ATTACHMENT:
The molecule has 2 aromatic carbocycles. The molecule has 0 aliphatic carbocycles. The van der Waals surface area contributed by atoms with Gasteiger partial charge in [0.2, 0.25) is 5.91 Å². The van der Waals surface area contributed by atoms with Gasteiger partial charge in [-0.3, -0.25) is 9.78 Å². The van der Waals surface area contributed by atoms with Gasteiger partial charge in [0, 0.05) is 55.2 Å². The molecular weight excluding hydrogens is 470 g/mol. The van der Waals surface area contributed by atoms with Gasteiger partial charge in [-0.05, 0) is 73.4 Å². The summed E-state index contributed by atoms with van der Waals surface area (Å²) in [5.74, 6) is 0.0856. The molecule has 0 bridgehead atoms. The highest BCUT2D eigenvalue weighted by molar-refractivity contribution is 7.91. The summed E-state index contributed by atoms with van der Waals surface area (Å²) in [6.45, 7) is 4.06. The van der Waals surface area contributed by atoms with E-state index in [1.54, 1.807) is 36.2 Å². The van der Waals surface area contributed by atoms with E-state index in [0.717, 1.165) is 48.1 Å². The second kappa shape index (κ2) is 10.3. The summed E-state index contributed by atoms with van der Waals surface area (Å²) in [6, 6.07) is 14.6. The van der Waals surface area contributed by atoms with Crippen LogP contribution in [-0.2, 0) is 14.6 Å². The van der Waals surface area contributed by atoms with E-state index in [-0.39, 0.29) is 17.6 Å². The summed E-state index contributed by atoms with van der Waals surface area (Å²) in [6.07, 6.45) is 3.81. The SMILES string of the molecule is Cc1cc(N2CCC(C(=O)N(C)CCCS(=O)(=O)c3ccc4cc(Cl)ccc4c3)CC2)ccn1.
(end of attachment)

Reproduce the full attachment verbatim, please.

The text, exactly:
The molecule has 2 aromatic carbocycles. The molecule has 0 aliphatic carbocycles. The van der Waals surface area contributed by atoms with Gasteiger partial charge in [0.2, 0.25) is 5.91 Å². The van der Waals surface area contributed by atoms with Gasteiger partial charge in [-0.3, -0.25) is 9.78 Å². The van der Waals surface area contributed by atoms with Gasteiger partial charge in [0, 0.05) is 55.2 Å². The molecular weight excluding hydrogens is 470 g/mol. The van der Waals surface area contributed by atoms with Gasteiger partial charge in [-0.05, 0) is 73.4 Å². The summed E-state index contributed by atoms with van der Waals surface area (Å²) in [5.74, 6) is 0.0856. The molecule has 0 bridgehead atoms. The highest BCUT2D eigenvalue weighted by molar-refractivity contribution is 7.91. The summed E-state index contributed by atoms with van der Waals surface area (Å²) in [6.45, 7) is 4.06. The van der Waals surface area contributed by atoms with E-state index in [1.54, 1.807) is 36.2 Å². The van der Waals surface area contributed by atoms with E-state index in [0.717, 1.165) is 48.1 Å². The second kappa shape index (κ2) is 10.3. The summed E-state index contributed by atoms with van der Waals surface area (Å²) in [6, 6.07) is 14.6. The van der Waals surface area contributed by atoms with Crippen LogP contribution in [-0.2, 0) is 14.6 Å². The van der Waals surface area contributed by atoms with E-state index in [-0.39, 0.29) is 17.6 Å². The summed E-state index contributed by atoms with van der Waals surface area (Å²) in [6.07, 6.45) is 3.81. The SMILES string of the molecule is Cc1cc(N2CCC(C(=O)N(C)CCCS(=O)(=O)c3ccc4cc(Cl)ccc4c3)CC2)ccn1.